The liver is the primary organ system for drug metabolism and detoxification. In this role, it is also highly susceptible to damage from pharmaceuticals and other chemical toxicants. Animal models and traditional in vitro assays modeling liver metabolism often fail to recapitulate the in vivo toxicity of drugs in human patients. Liver organoids, derived from primary tissue or induced pluripotent stem cells, have emerged as more complex and predictive models for hepatotoxicity and drug screening.

View our Complete Human Liver Organoid Culture Protocol here.

Pancreatic Organoids

Pancreatic organoids have become an informative in vitro model to study pancreatic cancer, exocrine disease, and the basic development of pancreatic ductal epithelium for potential use as regenerative or therapeutic treatment of diabetes. While robust protocols for pancreatic organoid generation using mouse primary pancreatic ductal tissues exist, protocols that support the long-term cultivation of pancreatic organoids from human tissues are still emerging.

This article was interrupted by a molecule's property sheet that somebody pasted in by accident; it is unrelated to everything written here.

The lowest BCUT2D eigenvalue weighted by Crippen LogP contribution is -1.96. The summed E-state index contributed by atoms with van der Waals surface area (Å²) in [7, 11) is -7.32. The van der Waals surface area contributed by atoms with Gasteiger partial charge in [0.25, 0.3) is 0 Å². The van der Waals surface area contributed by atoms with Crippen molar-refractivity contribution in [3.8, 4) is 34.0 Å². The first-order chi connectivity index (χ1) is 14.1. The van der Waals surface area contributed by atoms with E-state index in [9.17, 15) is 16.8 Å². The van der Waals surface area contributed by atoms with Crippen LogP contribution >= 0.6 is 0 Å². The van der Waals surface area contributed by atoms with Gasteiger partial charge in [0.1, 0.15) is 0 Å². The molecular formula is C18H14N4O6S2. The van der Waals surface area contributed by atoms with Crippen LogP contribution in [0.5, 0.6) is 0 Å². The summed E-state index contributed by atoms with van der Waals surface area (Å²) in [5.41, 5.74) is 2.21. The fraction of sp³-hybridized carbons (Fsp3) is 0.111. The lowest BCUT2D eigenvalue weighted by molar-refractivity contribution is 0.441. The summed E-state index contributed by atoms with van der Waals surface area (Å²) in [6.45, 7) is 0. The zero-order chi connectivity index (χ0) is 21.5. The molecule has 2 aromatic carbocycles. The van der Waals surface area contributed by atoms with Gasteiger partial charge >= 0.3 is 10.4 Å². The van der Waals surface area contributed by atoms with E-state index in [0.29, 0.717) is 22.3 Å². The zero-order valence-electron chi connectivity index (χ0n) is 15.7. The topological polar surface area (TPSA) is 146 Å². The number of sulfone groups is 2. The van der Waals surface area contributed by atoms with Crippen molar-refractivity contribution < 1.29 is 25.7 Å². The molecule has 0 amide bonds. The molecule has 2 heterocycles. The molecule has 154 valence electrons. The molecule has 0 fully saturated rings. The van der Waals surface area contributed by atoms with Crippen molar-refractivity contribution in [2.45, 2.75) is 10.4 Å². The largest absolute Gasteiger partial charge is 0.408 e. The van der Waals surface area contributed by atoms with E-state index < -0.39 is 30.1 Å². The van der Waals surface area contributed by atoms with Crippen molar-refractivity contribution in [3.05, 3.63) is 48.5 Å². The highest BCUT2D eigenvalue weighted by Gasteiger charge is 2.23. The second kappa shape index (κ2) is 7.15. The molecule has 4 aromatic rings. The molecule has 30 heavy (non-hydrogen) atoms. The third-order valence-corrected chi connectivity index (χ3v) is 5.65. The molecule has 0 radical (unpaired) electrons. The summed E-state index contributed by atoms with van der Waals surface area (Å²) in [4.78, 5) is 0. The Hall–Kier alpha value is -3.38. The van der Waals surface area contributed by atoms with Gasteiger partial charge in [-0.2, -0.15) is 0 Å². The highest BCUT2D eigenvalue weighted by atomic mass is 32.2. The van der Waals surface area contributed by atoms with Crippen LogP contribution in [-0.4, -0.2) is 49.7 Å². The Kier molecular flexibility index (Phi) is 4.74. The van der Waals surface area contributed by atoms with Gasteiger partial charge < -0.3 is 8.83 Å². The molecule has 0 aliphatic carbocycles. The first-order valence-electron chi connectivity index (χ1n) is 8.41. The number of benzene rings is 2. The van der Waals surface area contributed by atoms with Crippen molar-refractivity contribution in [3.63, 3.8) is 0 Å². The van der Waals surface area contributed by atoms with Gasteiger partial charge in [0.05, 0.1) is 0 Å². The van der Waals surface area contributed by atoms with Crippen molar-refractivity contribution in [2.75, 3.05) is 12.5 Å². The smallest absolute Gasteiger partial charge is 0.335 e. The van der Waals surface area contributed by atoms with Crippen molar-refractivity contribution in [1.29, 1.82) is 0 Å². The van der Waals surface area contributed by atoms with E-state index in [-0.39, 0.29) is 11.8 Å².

Kidney Organoids

Using pluripotent stem cells, kidney organoid culturing protocols have shown the ability to recapitulate the organ’s complex tissue cytoarchitecture, including expression of cellular markers for podocytes, proximal tubules, and distal tubules. Success in cultivating kidney organoids has facilitated research interrogating kidney development, physiology, and mechanisms underlying kidney disease (i.e. chronic kidney disease). In addition, kidney organoid research has demonstrated its potential as a translational method for kidney tissue regeneration.

Inner Ear Organoids

Pluripotent stem cell-derived inner ear organoids are rapidly advancing our understanding of inner ear development and physiology. Inner ear organoids have been shown to develop sensory epithelium containing the necessary hair cells, supporting cells, and synaptic-like structures that support auditory or gravitational transduction. These models have great potential for translational research, uncovering molecular and cellular mechanisms that support the regeneration of cochlear and vestibular sensory tissue.